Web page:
A stakeholder is any person, group, team, or internal or external organization that is affected by the initiative, has influence over it, or is involved in constructing, deploying, or managing the solution.
Stakeholders should be evaluated along a number of dimensions:
- Position within the organization
- Role and responsibilities on the project
- Needs, expectations, and requirements
- Success criteria that they will use to judge the outcome of the initiative
- Communication needs
- Influence on the project, solution, or initiative
- Attitude towards the initiative
- Impact of the initiative on their role and responsibilities
- Interest in the project, solution, or initiative
Stakeholders may not only be individuals but rather may be organizations within or outside a company, such as customers, vendors, suppliers, markets, regulatory bodies, and so forth. They may be teams, groups, or virtual organizations. Therefore, the interactions between organizational units must be defined and described. Such interactions are best visualized through a diagram.
The experienced Business Analyst or Project Manager identifies stakeholders early in the project’s lifecycle to ensure that their needs, expectations, and requirements are uncovered, documented, and communicated.
Stakeholders can often be grouped into classes whenever possible to reduce the number of individual stakeholders. For large groups, a representative must be chosen. If no such representative can be found, then a surrogate must be appointed. During the requirements gathering effort, those stakeholders affected by or with input to the requirements must be consulted.
Stakeholders should be continually assessed along four dimensions:
- Attitude toward the project or initiative
- Influence over the project or initiative
- Impact from the project or initiative
- Interest in the project or initiative
- The solution will benefit them personally
- The organization at large benefits from the initiative
- The initiative curtails their power or influence
- They believe that the project team capable of delivering the solution on time
- They think that their input is valued
- There needs are being addressed
- They believe that their collaboration on the project will be supported by the organization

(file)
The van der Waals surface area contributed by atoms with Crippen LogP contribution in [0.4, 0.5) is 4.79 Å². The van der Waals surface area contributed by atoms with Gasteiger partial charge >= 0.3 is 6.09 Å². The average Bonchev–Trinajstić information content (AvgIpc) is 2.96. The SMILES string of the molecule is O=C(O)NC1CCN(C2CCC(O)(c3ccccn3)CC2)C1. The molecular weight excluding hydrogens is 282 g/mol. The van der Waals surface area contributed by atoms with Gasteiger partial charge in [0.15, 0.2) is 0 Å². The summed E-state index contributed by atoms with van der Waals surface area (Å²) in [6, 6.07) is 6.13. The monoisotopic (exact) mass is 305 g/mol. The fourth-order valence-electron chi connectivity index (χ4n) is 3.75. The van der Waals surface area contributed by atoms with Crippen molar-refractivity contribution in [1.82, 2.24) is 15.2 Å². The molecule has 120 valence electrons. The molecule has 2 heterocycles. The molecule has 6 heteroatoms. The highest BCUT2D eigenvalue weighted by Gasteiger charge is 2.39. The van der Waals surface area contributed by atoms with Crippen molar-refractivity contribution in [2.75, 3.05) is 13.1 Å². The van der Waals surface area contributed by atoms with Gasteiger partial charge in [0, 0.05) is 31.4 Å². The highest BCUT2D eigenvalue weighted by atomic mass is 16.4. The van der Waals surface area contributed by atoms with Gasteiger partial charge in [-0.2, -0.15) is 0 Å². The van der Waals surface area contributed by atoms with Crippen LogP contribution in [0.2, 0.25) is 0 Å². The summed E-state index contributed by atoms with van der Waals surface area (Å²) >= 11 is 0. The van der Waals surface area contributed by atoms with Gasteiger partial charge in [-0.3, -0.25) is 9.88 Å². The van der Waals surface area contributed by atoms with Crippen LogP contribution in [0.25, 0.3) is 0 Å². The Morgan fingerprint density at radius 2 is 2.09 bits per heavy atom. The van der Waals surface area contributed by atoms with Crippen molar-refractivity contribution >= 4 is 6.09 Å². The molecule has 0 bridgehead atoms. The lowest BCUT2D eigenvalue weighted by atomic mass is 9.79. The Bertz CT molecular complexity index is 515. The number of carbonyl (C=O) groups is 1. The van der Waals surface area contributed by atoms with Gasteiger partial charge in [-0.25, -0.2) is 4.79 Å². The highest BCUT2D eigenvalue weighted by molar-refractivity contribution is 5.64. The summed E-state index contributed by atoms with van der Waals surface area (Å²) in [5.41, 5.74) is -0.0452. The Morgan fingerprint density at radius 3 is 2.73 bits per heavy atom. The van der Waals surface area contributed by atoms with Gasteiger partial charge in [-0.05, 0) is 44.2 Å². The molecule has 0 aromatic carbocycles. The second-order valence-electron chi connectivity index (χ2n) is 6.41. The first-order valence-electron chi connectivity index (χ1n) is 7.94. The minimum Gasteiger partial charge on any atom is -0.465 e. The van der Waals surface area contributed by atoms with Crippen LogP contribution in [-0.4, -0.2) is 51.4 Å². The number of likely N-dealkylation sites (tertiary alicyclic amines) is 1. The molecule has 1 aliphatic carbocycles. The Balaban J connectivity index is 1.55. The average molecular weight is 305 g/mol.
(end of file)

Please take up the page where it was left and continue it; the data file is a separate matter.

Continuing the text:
- They might be directly or indirectly punished or disadvantaged by participating in the project
- They trust the project sponsor and business analyst
- They have a good rapport and relationship with the business analyst and project manager
- They believe that the team members value and appreciate their participation
- Personal Benefit: There has to be a positive benefit to the stakeholder for them to be engaged; if there is no benefit, the stakeholder is less likely to participate in workshops, volunteer information, remain engaged throughout the lifecycle, and generally support the project.
- Personal Threats: A solution, project, or initiative that somehow threatens the stakeholder affects their attitude negatively. For example, a stakeholder who loses their job or loses influence or power will be less supportive of the project.
- They can affect funding, make decisions affecting resources, or exert influence over others in power to make funding and resource decisions
- They have authority to allocate funding or resources or cause others to do so
- They can sway the project sponsor
- Have sufficient influence to effectively affect a project’s funding, resources, or organizational support
- They can positively or negatively affect the attitude of other stakeholders
- They have domain knowledge or subject matter expertise that is critical to the project
- The project benefits them or their immediate organizational unit
- They gain or lose power or influence within the organization
- They will directly benefit from the project
- They respect and trust the project team
- They believe that the project team will deliver the solution
In an upcoming post l'll look at some techniques for mapping stakeholders and using that to determine how to manage them. So, stay tuned… and don't forget to join my free Membership Circle to get access to stakeholder checklists that you can use in your projects.
How do you monitor and evaluate your stakeholders?